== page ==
The type of DA release (diffuse release vs “real” synaptic release) and the released concentration have been shown to be conditioned by the activity pattern of dopaminergic neurons. High concentrations of DA are only released during bursts of activity of dopaminergic neurons, and the activation of immediate early genes such as c-fos or Arc are dependent on a strong activation of second messenger pathways only triggered by high DA levels (Chergui et al, Neuroscience 1996; Howard et al., J. Neurochemistry 2013).

5) What does “strongly evolves” mean?

To avoid confusion, we replaced “strongly evolves” with “changes”.

6) Throughout the word “evolution” is used when it seem that “development” would be more appropriate.

We agree with Reviewer 3 and have replaced the term “evolution” with “development” or “changes” whenever it was more appropriate.

7) What is meant by “intrinsic electrophysiological maturity”?

Since no synaptic property was evaluated during this study (experiments were performed in the presence of synaptic blockers), we thought that it was more appropriate to talk about “intrinsic electrophysiological maturity” rather than “electrophysiological maturity”, which might involve maturation of synaptic inputs.

8) What is the statistical test used here?

Unpaired t-test was used in the first two instances (comparison of CVISI and AHP amplitude between 10 EGTA and 0.5 EGTA conditions) while a paired t-test was used to compare the ISIavg in cell-attached and whole-cell configuration (the values are coming from the same cells, therefore the paired test). We have added this information to the text.

9) Speaking of conductance density is reduces clarity (and “conductances' density per surface area” is redundant). I think that it is clearer to say that capacitance and leak increase, which results in a constant tau_m.

We agree with Reviewer 3 that conductance density per surface area is redundant and have modified the text accordingly (by removing “per surface area”). This sentence now reads as follows:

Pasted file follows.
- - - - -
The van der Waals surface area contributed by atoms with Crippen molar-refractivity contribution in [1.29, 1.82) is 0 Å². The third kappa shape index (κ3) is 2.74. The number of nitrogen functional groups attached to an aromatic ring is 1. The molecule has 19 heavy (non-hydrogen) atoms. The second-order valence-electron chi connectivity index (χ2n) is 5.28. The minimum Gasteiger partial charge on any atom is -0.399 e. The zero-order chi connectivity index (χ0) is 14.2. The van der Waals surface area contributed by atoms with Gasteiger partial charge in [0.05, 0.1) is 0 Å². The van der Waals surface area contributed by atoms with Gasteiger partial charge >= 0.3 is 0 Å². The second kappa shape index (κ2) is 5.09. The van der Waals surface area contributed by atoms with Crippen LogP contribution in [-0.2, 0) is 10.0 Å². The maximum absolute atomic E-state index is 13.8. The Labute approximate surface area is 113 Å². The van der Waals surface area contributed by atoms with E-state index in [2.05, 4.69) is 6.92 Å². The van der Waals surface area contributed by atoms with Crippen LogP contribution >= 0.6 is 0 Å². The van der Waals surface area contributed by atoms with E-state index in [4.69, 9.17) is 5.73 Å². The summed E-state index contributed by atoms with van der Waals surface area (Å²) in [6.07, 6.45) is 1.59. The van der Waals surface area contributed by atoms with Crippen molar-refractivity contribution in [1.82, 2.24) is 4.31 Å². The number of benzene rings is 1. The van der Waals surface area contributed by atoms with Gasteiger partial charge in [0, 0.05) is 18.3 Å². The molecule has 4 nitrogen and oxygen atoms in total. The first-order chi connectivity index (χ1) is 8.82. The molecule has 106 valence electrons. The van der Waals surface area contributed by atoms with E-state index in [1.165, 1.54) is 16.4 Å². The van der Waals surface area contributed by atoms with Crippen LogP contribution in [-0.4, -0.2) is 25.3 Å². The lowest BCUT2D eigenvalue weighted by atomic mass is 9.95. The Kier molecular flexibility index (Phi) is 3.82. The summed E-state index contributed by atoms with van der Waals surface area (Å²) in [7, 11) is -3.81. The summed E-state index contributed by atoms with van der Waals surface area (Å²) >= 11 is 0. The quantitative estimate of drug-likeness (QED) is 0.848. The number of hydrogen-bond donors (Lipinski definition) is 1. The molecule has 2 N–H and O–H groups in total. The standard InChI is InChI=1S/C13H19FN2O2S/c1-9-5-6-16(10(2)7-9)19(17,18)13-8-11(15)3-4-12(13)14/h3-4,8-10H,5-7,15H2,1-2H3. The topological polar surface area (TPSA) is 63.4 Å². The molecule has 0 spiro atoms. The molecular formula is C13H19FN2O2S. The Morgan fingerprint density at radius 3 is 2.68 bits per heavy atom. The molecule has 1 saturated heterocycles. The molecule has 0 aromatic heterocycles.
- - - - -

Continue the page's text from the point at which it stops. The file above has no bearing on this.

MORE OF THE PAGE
“These data suggest that, after P2-3, membrane surface area increases but that leak conductances’ density stays fairly constant, such that the measured input conductance (1/Rin) scales with Cm (since Cm scales with membrane surface).”

10) Why did you choose to only use those 8 parameters and not more? Also, as you data in Figure 5 show, I would argue that the AP amplitude and AP rise slope are tightly linked (dV/dt and AP amp are both dependent on I_Na). Likewise with AP half-width and AP decay slope (Figure 5F and G are nearly identical). Would your conclusions still hold if two parameters (one from each of these pairs of related parameters) were removed from theanalyzes? I should think not since they seem to be redundant.

We agree with Reviewer 3 regarding the possible redundancy between some of the electrophysiological properties that were analyzed. AP rise slope and AP amplitude are definitely correlated (although not with an r2 of 1), and AP half- width and decay slope are also correlated (although again not perfectly). Our original purpose was to include as many discrete properties as possible to ensure that no meaningful parameter was omitted, therefore the redundancy (but again not full redundancy) between some of the properties included in the analysis.

As detailed above in major point 2 from Reviewer 1: concerning the 8 parameters chosen for the PCA, the choice was made based on the recording condition needed to measure these 8 parameters: we specifically selected the 8 parameters that can be extracted from recordings of spontaneous activity, which do not involve any current injection. The basic question was: is it possible to accurately define electrical phenotype based on non-manipulated recordings of spontaneous activity? We have modified the sentence introducing the multi- variate analyses to better explain the rationale for using only these 8 specific parameters in the clustering and PCA:

“We chose to include only the 8 electrophysiological parameters that can be extracted from the recordings of spontaneous activity (ISIavg, CVISI, AP threshold, AP amplitude, AP rise slope, AP decay slope, AP half-width and AHP amplitude), and excluded the parameters that require current injection to be measured (Rin, Cm, τm, sag amplitude, rebound delay, GS, GE, SFA index), the goal being to determine whether phenotype can be accurately defined with minimal electrophysiological manipulation (no current injection).”

11) CV_ISI are said to be different and Figure 7B is referred to. I see a difference but this is not with quantitative certainty.